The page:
News, Scholars Program

Middle School Scholars Engage in Zoology Workshops this Summer

For five weeks this summer, FLOC Middle School Scholars explored the National Zoo through the lens of a zoologist. The first week, students learned about different career opportunities in the field of zoology like Zookeeper, Wildlife Educator, and Researcher.

Students engaged in a number of interesting and fun activities, including an animal bingo competition in both the Reptile House and Small Mammal House. They also had the chance to observe prairie dogs communicate with each other through high pitched squeaks.

The students were also tasked with choosing one animal to gather information about and make observations. Students chose a variety of animals, from a porcupine to a howler monkey. The following week students wrote creative stories about a new animal. Stories ranged from two red-bellied piranhas looking for food to Discus fish named Lola and Charlie raising their family of little fish.

On their last trip to the zoo, students observed animals at the Kid’s Farm and Amazonia exhibit. Students were asked to choose another animal and draw it in its habitat.

Overall, the students had a fantastic time learning about the animal kingdom in hands-on workshops and an exciting environment.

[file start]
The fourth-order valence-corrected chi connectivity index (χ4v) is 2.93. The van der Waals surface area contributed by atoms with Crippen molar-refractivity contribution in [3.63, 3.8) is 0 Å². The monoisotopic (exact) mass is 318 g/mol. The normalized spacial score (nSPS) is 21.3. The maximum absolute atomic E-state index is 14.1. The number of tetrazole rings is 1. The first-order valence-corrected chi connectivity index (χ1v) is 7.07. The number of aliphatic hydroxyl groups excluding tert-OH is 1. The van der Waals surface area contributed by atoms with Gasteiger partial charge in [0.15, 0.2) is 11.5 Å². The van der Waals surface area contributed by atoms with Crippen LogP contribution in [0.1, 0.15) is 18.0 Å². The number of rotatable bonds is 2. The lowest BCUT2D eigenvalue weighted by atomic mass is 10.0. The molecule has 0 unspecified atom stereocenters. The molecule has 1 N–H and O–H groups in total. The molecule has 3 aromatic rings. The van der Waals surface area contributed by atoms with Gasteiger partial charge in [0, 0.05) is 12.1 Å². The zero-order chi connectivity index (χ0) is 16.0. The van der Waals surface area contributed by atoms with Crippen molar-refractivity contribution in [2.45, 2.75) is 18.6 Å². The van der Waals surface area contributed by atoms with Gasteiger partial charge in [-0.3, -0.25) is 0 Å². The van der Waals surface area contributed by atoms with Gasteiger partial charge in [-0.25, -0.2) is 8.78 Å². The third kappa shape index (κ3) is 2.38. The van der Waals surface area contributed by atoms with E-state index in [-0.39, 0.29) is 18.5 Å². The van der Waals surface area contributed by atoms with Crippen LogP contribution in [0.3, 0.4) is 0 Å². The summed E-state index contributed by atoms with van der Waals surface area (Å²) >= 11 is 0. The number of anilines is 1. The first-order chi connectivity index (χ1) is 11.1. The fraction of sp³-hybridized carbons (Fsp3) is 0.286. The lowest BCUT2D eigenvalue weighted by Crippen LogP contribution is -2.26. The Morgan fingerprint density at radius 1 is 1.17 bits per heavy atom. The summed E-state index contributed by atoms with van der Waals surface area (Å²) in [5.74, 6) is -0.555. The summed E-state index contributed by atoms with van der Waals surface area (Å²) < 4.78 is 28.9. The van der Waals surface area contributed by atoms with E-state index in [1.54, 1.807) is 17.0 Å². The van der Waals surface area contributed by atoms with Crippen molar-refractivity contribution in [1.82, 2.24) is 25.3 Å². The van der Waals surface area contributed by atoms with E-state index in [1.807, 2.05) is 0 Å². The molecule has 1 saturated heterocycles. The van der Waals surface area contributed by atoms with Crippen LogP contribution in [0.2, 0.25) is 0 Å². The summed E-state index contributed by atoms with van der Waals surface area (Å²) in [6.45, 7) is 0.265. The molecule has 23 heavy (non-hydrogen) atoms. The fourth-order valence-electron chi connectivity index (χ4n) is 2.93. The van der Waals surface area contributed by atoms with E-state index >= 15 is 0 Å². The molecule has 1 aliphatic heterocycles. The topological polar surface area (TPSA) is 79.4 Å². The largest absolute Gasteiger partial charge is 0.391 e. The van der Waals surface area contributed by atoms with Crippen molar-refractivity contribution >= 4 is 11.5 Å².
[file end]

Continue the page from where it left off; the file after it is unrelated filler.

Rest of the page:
(Colleen Kerrisk is a Scholars Instructor for the 7th and 10th grade students.)


Q & A with Summer Associate Pavithra Chidambaram

(FLOC welcomes new staff each summer. In this miniseries, we are recognizing our summer associates and interns by publishing blog posts about their experiences.  Pavi Chidambaram is the Lead Site Coordinator for the Summer Reading Academy.)

Q: Where are you from?

I’m from Houston, Texas.

Q: Where do you go to school and what do you study?

I go to GeorgeWashingtonUniversity, and I study psychology and international affairs.

Q: How did you first become involved with FLOC?

I started as a tutor in the Language program in October of 2011. Then I started as a site coordinator in mid-October for the Tuesday Night Reading Program.